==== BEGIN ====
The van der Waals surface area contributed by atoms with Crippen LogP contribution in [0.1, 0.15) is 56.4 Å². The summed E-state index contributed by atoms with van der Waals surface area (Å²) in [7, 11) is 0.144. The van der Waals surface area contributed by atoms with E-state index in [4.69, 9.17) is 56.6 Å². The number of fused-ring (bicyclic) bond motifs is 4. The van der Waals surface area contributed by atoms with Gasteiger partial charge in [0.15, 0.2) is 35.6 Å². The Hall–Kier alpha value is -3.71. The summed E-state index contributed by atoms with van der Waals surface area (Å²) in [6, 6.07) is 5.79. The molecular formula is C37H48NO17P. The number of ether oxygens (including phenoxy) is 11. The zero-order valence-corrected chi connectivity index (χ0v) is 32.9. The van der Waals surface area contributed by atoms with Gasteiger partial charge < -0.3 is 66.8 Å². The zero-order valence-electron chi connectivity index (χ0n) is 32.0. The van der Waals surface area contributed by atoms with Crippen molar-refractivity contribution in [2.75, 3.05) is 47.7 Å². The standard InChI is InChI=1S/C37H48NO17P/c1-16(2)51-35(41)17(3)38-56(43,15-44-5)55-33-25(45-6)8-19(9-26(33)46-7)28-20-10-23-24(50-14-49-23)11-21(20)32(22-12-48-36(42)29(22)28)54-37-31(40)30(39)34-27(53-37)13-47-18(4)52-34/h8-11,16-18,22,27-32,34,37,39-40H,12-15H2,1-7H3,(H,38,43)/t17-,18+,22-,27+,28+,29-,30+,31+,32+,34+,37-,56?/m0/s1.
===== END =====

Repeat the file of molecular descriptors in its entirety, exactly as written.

The van der Waals surface area contributed by atoms with Crippen LogP contribution in [0.1, 0.15) is 56.4 Å². The summed E-state index contributed by atoms with van der Waals surface area (Å²) in [7, 11) is 0.144. The van der Waals surface area contributed by atoms with E-state index in [4.69, 9.17) is 56.6 Å². The number of fused-ring (bicyclic) bond motifs is 4. The van der Waals surface area contributed by atoms with Gasteiger partial charge in [0.15, 0.2) is 35.6 Å². The Hall–Kier alpha value is -3.71. The summed E-state index contributed by atoms with van der Waals surface area (Å²) in [6, 6.07) is 5.79. The molecular formula is C37H48NO17P. The number of ether oxygens (including phenoxy) is 11. The zero-order valence-corrected chi connectivity index (χ0v) is 32.9. The van der Waals surface area contributed by atoms with Gasteiger partial charge < -0.3 is 66.8 Å². The zero-order valence-electron chi connectivity index (χ0n) is 32.0. The van der Waals surface area contributed by atoms with Crippen molar-refractivity contribution in [2.75, 3.05) is 47.7 Å². The standard InChI is InChI=1S/C37H48NO17P/c1-16(2)51-35(41)17(3)38-56(43,15-44-5)55-33-25(45-6)8-19(9-26(33)46-7)28-20-10-23-24(50-14-49-23)11-21(20)32(22-12-48-36(42)29(22)28)54-37-31(40)30(39)34-27(53-37)13-47-18(4)52-34/h8-11,16-18,22,27-32,34,37,39-40H,12-15H2,1-7H3,(H,38,43)/t17-,18+,22-,27+,28+,29-,30+,31+,32+,34+,37-,56?/m0/s1.